They say variety is the spice of life, and for the most part, I agree. As North American consumers we have a tremendous array choice, whether it’s the innumerable variety of coffees at the local Starbucks or the seemingly endless choices of breakfast cereal at the supermarket. No matter what your particular taste or preference, the marketplace almost always finds a way to meet your needs. I like that.
But for software developers variety isn’t always a good thing, especially when you consider the tremendous variety of development tools, platforms, and process methodologies one can use in mobile application development. HTML or Native App? Agile or Waterfall project management? So many options, so little time. And with the mobile app market still very much in its infancy, the landscape is only going to get noisier and more crowded. The infographic below from ClickSoftware.com gives you some idea of the tremendous size and exploding growth of the mobile app marketplace.
85 billion mobile apps and we’re just seeing the tip of the iceberg. Mind-blowing, isn’t it?
Now more than ever the importance of a solid, thoughtful application production process cannot be overemphasized. If an app is rushed through production it shows: it’s slow; it’s clunky; it’s ugly. A rushed app development cycle usually ends up with a 1-star marketplace rating (for consumer apps) or poor adoption levels (in a corporate setting). The marketplace is simply too crowded, too competitive for developers to risk turning out a mediocre app.
With that in mind, we thought we’d serve up a few of the mobile application development best practices that we run across again and again from industry experts and the development community.
Keep It Secret, Keep It Safe
Security and privacy in mobile computing can be a tricky balancing act. Too much and you risk turning off users with multiple logins, too little and you jeopardize the integrity of your customer’s data.
While the particulars of data protection will vary from app to app (an Angry Birds profile probably doesn’t need to be locked down as tight as employee information), the Center for Democracy and Technology, a nonprofit organization that works on internet public policy issues, recommends following the following five general principles around privacy and security:
- Be completely transparent about how you are using or transmitting user data
- Don’t access more data than you need, and get rid of old data
- Give your users control over uses of data that users might not expect
- Use reasonable and up-to-date security protocols to safeguard data
- As the app developer, you need to be responsible for thinking about privacy and taking privacy into consideration during the various stages of your app lifecycle
Keep an Eye on Analytics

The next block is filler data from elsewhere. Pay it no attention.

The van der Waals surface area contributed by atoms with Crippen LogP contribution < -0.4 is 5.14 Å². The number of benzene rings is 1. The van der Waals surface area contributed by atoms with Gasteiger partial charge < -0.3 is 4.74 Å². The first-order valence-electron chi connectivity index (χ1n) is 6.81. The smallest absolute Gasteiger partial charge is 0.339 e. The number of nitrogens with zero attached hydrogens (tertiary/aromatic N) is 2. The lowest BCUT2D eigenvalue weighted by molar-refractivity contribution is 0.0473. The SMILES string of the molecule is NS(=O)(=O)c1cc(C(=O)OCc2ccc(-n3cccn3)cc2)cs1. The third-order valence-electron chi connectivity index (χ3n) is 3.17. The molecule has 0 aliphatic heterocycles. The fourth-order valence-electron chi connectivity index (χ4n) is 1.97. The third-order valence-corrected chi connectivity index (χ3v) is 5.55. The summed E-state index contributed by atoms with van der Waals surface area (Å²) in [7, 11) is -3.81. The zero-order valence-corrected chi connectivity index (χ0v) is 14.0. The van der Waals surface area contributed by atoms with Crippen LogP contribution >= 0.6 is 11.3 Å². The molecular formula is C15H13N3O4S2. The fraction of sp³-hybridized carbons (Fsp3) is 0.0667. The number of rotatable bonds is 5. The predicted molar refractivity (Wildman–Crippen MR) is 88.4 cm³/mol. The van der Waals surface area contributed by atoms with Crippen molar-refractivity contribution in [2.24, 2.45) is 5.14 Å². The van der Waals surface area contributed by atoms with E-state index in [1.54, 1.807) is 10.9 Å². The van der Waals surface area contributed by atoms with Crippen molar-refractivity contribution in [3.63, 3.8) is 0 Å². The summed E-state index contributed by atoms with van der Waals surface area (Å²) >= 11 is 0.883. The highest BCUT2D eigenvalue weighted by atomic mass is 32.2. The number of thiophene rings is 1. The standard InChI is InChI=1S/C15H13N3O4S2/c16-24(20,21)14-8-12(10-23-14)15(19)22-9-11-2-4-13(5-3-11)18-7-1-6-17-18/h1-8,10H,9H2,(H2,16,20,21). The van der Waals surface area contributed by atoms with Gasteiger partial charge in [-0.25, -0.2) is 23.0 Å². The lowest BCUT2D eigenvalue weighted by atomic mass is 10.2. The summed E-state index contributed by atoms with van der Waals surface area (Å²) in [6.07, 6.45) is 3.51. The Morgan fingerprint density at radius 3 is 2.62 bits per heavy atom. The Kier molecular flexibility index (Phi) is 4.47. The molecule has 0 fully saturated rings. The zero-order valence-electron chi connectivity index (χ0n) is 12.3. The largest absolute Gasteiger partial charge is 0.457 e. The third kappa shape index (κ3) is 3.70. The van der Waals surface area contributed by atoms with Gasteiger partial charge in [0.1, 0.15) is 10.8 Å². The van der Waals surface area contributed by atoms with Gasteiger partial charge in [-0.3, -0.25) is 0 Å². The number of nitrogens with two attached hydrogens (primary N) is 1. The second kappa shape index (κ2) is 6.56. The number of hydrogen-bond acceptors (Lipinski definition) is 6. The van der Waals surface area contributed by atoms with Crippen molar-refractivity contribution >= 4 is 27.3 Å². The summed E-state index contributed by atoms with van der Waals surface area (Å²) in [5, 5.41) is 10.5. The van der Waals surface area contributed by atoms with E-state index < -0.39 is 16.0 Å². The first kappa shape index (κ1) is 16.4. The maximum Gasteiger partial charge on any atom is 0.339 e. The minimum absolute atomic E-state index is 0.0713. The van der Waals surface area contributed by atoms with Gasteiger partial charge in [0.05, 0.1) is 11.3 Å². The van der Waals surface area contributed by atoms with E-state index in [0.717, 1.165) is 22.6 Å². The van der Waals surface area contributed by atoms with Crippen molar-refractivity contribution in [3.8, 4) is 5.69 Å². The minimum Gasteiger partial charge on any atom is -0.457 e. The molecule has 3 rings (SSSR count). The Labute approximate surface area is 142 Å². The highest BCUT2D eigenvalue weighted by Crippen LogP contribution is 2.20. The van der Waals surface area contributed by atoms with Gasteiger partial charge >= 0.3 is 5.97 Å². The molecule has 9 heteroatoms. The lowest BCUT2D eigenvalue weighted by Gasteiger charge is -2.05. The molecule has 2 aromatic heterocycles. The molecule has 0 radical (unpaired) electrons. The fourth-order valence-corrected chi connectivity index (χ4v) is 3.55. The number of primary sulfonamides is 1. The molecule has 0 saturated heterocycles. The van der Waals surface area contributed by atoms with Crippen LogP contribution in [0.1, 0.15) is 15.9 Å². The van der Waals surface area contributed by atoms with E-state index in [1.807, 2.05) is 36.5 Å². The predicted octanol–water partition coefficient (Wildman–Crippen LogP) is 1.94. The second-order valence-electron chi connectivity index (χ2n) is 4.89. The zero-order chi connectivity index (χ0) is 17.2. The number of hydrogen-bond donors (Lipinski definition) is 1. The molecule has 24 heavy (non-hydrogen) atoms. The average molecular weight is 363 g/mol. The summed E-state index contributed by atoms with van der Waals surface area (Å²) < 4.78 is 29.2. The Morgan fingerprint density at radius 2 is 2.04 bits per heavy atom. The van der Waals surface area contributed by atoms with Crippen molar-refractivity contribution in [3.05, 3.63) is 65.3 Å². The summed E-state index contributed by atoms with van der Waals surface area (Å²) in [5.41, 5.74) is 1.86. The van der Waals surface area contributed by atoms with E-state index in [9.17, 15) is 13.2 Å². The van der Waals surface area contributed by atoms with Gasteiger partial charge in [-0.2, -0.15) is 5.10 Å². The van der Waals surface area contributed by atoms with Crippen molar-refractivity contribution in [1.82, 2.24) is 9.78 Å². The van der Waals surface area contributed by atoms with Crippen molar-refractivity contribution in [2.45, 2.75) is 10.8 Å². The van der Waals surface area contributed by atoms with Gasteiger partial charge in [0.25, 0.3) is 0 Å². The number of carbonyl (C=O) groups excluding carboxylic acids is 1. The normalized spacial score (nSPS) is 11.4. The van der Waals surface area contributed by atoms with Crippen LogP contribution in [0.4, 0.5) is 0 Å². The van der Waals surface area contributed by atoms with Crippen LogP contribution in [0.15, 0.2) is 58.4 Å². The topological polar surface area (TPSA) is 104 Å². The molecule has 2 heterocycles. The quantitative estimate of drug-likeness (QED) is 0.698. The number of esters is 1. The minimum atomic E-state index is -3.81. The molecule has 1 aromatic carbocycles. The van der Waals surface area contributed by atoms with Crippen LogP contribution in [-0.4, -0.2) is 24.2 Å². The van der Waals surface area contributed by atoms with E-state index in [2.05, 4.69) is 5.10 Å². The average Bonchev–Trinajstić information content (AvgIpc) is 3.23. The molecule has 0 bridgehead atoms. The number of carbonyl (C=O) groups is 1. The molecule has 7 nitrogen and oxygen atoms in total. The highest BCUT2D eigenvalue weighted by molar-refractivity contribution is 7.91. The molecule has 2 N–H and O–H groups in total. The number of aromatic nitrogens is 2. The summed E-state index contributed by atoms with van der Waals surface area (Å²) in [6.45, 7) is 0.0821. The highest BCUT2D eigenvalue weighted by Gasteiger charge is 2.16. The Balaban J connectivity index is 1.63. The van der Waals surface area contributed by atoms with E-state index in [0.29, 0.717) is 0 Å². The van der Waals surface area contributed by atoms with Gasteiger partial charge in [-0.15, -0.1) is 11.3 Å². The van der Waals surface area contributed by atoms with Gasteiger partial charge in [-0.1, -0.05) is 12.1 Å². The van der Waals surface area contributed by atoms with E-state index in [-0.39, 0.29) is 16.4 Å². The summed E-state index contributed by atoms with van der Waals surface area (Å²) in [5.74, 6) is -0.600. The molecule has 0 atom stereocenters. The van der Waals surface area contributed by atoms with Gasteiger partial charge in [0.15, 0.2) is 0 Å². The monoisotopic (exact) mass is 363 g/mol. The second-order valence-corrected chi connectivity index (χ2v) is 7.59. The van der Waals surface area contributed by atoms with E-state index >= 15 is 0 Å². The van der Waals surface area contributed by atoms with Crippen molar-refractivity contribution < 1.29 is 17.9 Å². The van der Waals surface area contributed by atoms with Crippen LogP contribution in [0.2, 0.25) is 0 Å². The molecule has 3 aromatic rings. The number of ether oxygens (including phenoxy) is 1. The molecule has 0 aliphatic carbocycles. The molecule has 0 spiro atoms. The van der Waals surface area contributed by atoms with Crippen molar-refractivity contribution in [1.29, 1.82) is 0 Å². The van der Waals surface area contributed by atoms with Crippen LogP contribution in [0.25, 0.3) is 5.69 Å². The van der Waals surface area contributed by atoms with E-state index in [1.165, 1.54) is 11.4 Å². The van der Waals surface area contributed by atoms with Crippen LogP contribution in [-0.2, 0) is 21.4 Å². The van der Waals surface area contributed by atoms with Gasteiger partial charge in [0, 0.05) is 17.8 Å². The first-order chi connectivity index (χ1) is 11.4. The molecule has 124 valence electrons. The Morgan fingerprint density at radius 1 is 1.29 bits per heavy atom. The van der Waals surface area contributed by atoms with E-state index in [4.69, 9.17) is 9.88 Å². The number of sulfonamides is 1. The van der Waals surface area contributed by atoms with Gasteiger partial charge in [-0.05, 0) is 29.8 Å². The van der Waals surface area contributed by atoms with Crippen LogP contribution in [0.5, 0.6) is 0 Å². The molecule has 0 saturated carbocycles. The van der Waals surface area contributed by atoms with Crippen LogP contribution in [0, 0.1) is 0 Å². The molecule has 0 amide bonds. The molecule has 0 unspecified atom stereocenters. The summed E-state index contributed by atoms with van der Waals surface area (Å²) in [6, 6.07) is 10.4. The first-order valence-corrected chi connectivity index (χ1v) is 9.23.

One of the nice things about apps for mobile phones or tablet devices is that you don’t necessarily need to be connected to a network to use them. For developers, the downside of this convenience is ‘user blind spots.’ With app users off the grid, developers have a limited (or non-existent) ability to monitor usage details and track technical support issues. In a recent publication on mobile app development strategies, global consulting firm Accenture addresses this issue, saying“…it’s crucial to incorporate analytics features that track how users interact with the application. This will not only help identify ongoing technical support issues but also reveal whether users are interacting with the application in the fashion developers expected.”
Accenture further recommends incorporating crash log capabilities so developers can effectively take corrective action in app updates or future releases.
It’s All About User Experience
Most developers understand that it’s the user experience that makes or breaks a mobile application, so it only makes sense that developers dedicate a sizeable portion of their production efforts to creating an intuitive, user-friendly interface. The Human Factors Group at AT&T Labs emphasizes the importance of early-stage prototyping with sketch pads and stencil kits like UI Stencils and App Sketchbook as well as digital prototyping tools like Balsamiq and Axure.
And when it comes to testing the user experience, Accenture reminds developers that while a useful, easy to use interface is paramount, it’s easy to overlook some of the more basic technical issues during user testing like power consumption. After all, an awesome app won’t seem that awesome once users realize it’s a battery hog.
The App-Splosion Is Here
With a multitude of device platforms and development tools to choose from, mobile application developers face a technically challenging marketplace. But by following a few common sense (and commonly overlooked) best practices, developers can create efficient, appealing apps no matter what platform or development methodology they employ.
Do you have any best practices for mobile app development you’d like to share? Let me know, I’d love to hear from you.